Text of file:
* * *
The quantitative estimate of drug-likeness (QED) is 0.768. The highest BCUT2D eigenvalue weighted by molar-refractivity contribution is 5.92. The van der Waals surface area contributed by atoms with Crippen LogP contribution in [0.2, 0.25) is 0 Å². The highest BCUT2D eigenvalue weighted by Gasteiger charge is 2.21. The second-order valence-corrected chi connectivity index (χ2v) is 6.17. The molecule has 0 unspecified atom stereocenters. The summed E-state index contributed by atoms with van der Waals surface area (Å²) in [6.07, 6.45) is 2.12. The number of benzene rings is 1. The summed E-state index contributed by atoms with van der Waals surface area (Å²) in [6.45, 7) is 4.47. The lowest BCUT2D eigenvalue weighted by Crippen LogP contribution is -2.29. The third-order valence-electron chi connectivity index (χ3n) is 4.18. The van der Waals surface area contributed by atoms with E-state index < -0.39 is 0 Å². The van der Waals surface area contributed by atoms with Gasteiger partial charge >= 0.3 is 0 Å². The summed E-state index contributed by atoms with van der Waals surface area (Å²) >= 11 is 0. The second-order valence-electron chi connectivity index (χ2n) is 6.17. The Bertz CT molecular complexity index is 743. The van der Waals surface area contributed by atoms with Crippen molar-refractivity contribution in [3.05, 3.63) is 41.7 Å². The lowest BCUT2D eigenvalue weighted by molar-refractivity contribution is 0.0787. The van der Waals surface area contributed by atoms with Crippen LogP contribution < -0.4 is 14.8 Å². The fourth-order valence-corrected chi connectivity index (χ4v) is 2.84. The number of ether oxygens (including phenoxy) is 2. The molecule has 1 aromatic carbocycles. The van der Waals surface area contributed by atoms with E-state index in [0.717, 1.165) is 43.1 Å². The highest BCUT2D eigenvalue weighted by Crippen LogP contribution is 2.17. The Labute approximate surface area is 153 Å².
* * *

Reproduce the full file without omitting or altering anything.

The quantitative estimate of drug-likeness (QED) is 0.768. The highest BCUT2D eigenvalue weighted by molar-refractivity contribution is 5.92. The van der Waals surface area contributed by atoms with Crippen LogP contribution in [0.2, 0.25) is 0 Å². The highest BCUT2D eigenvalue weighted by Gasteiger charge is 2.21. The second-order valence-corrected chi connectivity index (χ2v) is 6.17. The molecule has 0 unspecified atom stereocenters. The summed E-state index contributed by atoms with van der Waals surface area (Å²) in [6.07, 6.45) is 2.12. The number of benzene rings is 1. The summed E-state index contributed by atoms with van der Waals surface area (Å²) in [6.45, 7) is 4.47. The lowest BCUT2D eigenvalue weighted by Crippen LogP contribution is -2.29. The third-order valence-electron chi connectivity index (χ3n) is 4.18. The van der Waals surface area contributed by atoms with E-state index < -0.39 is 0 Å². The van der Waals surface area contributed by atoms with Gasteiger partial charge >= 0.3 is 0 Å². The summed E-state index contributed by atoms with van der Waals surface area (Å²) >= 11 is 0. The second-order valence-electron chi connectivity index (χ2n) is 6.17. The Bertz CT molecular complexity index is 743. The van der Waals surface area contributed by atoms with Crippen molar-refractivity contribution in [3.05, 3.63) is 41.7 Å². The lowest BCUT2D eigenvalue weighted by molar-refractivity contribution is 0.0787. The van der Waals surface area contributed by atoms with Crippen LogP contribution < -0.4 is 14.8 Å². The fourth-order valence-corrected chi connectivity index (χ4v) is 2.84. The number of ether oxygens (including phenoxy) is 2. The molecule has 1 aromatic carbocycles. The van der Waals surface area contributed by atoms with E-state index in [0.717, 1.165) is 43.1 Å². The highest BCUT2D eigenvalue weighted by Crippen LogP contribution is 2.17. The Labute approximate surface area is 153 Å².